He threw Bridget to the ground, kneed her in the chest, stuffed the third piece of bread and jam down her throat, and tore off her clothes down to her undergarments. He then threw lamp oil on her and said, “She’s not my wife. You’ll soon see her go up the chimney.” He hit her head against the floor and set her on fire. He even poured more lamp oil on her to make the flames more intense. There is some conflicting info over what came first, the oil, or the fire. But what matters is that Bridget was burned alive for no reason. She was only 26-years old at the time of her death. She and Michael had no children.
Bridget’s family was horrified and begged Michael to put out the flames. They were soon locked in a bedroom with Bridget’s smoldering corpse and Michael left the house for an hour. When he returned, he threatened Bridget’s cousin with a knife and made him help him bury Bridget’s body. Her body was built in a shallow grave and the family was sworn to secrecy.
But that didn’t last long.
Secrets Don’t Stay Buried
The next morning, Michael and Jack Dunne went to Drangan Church. Believe it or not, after encouraging Michael to take action against his “possessed wife”, Jack ratted him out to the priest and told him that Michael burned his wife. Michael had requested to go to confession while crying and tearing his hair out. Some accounts include Michael talking to the priest about what happened. Either way, the priest reported Michael and Jack to the local authorities. The police searched and found Bridget’s body in the shallow grave. Her head was in a sack, and she was wearing nothing but black stockings and a gold earring.
What is truly tragic in all of this was that Michael believed that his wife would eventually return. He waited on the ringfort for days, believing that Bridget would come in riding on a white horse. He believed he would free her from her rope bounds and she “would be his forever.”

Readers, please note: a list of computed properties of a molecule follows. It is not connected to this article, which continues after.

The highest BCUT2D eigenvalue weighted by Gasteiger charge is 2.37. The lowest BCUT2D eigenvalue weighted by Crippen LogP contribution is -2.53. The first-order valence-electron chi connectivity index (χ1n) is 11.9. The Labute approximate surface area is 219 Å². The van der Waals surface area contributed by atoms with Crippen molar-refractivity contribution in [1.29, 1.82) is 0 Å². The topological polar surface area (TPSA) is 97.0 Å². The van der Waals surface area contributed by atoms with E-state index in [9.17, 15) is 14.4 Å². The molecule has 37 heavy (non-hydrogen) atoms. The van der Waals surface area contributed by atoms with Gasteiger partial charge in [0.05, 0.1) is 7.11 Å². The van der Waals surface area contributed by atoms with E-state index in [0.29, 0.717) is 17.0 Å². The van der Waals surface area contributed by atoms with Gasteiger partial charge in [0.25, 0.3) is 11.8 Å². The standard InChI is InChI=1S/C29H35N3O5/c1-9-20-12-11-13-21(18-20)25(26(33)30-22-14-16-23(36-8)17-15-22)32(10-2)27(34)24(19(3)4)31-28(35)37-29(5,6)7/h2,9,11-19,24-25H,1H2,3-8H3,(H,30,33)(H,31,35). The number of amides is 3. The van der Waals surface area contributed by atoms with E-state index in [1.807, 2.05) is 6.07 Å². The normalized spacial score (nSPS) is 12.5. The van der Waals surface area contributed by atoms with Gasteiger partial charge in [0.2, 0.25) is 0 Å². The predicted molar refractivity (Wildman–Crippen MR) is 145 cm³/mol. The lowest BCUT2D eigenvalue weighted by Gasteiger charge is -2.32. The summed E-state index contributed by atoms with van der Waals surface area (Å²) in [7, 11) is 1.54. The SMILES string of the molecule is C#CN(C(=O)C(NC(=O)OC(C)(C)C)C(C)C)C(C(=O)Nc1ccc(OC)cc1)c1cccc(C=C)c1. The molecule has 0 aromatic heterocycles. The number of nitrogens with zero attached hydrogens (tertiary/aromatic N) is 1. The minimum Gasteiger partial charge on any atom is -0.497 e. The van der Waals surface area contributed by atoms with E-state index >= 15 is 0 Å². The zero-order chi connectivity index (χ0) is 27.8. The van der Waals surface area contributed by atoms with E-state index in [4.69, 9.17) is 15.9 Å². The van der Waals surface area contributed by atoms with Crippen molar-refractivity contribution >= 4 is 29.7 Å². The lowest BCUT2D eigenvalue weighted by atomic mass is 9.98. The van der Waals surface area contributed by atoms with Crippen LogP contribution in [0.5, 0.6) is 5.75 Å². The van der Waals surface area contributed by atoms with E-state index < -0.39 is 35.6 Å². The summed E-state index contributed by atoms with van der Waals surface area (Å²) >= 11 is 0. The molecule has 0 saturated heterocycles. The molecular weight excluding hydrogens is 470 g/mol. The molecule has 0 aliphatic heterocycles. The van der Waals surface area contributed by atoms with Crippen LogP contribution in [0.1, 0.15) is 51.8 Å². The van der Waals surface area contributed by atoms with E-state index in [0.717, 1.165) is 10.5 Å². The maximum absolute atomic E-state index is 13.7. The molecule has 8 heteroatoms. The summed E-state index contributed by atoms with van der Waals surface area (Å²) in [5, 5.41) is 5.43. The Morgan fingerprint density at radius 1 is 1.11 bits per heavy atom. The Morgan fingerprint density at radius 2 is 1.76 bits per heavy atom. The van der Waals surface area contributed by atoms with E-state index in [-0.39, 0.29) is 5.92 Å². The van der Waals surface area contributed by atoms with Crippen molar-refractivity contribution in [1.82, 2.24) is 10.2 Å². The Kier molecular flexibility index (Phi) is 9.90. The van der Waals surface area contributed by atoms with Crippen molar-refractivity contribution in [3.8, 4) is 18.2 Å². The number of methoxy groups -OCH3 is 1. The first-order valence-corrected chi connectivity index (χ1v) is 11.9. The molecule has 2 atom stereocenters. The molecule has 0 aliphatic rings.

Michael and nine members of Bridget’s family were arrested, along with the “fairy doctor”, Denis Ganey. The judge had ruled out murder because the charged were acting out of genuine belief. After a two-day trial, Michael was found guilty of manslaughter and imprisonment. Jack Dunne, Patrick Boland, and four of Bridget’s cousins were also found guilty. Michael threw Jack under the bus saying that he would never have attacked Bridget had he not told him that she was a fairy. Jack served three years in prison. Michael was released in 1910 and fled to Montreal.
What is interesting is that this case was used as an example against Irish Home Rule. The idea was how could people who still believed in fairies and spirits be trusted enough to govern themselves? There were also rumors that Bridget may have been having an affair. Given that she had lived apart from her husband for a while, it is only natural that these rumors would start. I personally think this was a case of domestic violence and Michael used the common folklore of the area as a way to validate taking Bridget’s life.
How could Michael believe something so strongly that he ended up murdering his own wife? In a case study from 2006 by the Irish Journal of Medical Science, it was concluded that Michael may have been suffering from Capgras syndrome, which is when a person believes that someone close to them is an imposter. Given that there was mythological belief in this concept, and Michael also dealing with the loss of his father, he may have suffered a psychotic break which led him to his actions.
This is a case where someone who was mentally ill received validations and encouragement for his disillusions, and Bridget lost her life because of it.